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It’s the day after Thanksgiving. Yes, you must eat. You must. Fasting on Friday is simply un-American. Speaking of American, how about that lovely French creation: hash. It’s not the prettiest of words and it can look rather hodge-podge on the plate, but God it is good. The secret is to have all the “things” about the same size. In the sauce, they start to become unrecognizable. Just hash stuff, just divine.

After a hard Thanksgiving Day in the kitchen, this recipe is swift and lovely.

Turkey Hash from Thanksgiving Cookbook by Holly Garrison

Yield: 4 servings


  • 4 to 6 unpeeled new potatoes, cut into ½ inch cubes, about 2 cups
  • 3 tablespoons butter
  • 1 medium-sized onion, coarsely chopped, about ½ cup
  • 1 small red bell pepper, cut into ½ inch pieces, about 1 ¼ cups
  • 2 cups of ½ inch cubed dark turkey or other poultry meat
  • 1 teaspoon salt
  • ½ teaspoon dried thyme leaves, crumbled
  • ¼ teaspoon ground white pepper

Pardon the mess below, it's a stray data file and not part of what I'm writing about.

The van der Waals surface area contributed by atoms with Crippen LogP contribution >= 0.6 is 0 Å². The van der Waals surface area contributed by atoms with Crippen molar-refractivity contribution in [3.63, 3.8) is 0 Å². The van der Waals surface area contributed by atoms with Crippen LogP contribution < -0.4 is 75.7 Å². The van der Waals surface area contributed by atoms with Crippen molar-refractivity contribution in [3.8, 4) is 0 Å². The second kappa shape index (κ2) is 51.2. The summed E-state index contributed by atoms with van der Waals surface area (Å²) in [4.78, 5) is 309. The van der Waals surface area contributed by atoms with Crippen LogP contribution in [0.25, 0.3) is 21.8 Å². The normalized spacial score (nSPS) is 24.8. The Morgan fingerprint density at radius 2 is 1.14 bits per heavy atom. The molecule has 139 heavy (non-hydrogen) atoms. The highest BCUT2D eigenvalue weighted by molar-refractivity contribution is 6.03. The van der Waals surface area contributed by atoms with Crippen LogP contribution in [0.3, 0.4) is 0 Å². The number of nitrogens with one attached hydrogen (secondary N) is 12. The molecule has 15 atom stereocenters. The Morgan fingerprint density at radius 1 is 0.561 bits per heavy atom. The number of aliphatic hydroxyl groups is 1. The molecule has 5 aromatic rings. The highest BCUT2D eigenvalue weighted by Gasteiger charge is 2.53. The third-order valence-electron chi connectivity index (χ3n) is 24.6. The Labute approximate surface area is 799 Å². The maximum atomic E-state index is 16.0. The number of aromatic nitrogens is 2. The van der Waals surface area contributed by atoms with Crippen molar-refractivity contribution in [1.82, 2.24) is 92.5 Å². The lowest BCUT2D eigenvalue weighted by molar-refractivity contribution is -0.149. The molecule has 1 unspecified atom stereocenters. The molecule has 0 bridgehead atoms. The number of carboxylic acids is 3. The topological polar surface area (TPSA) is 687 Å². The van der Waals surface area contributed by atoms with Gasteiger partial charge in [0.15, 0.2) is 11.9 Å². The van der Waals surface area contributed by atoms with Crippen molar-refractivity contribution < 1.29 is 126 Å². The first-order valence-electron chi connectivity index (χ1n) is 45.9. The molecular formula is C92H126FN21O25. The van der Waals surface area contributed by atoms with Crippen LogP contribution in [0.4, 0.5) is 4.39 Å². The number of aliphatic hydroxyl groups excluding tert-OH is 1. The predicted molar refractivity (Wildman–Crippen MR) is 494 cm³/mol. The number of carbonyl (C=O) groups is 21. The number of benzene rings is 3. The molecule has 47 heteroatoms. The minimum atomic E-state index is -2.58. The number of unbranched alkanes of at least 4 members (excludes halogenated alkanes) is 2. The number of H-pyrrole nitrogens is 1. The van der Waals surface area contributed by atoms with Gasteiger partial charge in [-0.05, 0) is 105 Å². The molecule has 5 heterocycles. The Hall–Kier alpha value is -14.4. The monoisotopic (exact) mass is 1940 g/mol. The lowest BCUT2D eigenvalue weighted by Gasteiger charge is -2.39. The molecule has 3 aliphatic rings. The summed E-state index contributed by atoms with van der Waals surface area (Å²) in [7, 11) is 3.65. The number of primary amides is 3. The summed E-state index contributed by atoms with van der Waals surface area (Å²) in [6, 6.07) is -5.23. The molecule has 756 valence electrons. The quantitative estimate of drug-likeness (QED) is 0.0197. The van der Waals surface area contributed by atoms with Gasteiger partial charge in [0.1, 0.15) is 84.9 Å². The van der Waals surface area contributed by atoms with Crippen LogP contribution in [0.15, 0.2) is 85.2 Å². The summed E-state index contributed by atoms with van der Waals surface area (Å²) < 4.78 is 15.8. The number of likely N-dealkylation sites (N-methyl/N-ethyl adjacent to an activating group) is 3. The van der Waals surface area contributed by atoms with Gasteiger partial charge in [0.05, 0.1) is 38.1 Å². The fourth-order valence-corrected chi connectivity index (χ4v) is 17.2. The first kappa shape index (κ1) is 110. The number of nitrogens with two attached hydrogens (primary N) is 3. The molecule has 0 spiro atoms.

• Pinch of freshly grated nutmeg
  • 1 cup light cream or half-and-half
  • 2 tablespoons chopped cilantro, optional


Bring a medium-size saucepan of lightly salted water to a boil. Droop in the potatoes and cook just until fork-tender, about 10 minutes. Drain well and set aside.

Heat the butter in a large skillet. Add the onion and red pepper and cook over medium-high heat, stirring frequently, until barely tender. Stir in the potatoes, turkey, salt, thyme, white pepper, and nutmeg, then add the cream and continue to cook, stirring, until most of the cream is absorbed. Stir in the cilantro and serve immediately.

Source: The Thanksgiving Cookbook by Holly Garrison [Wiley, 1991]

Photo Information: Canon T2i, EFS 60mm Macro Lens, F/3.5 for 1/30th second at ISO‑400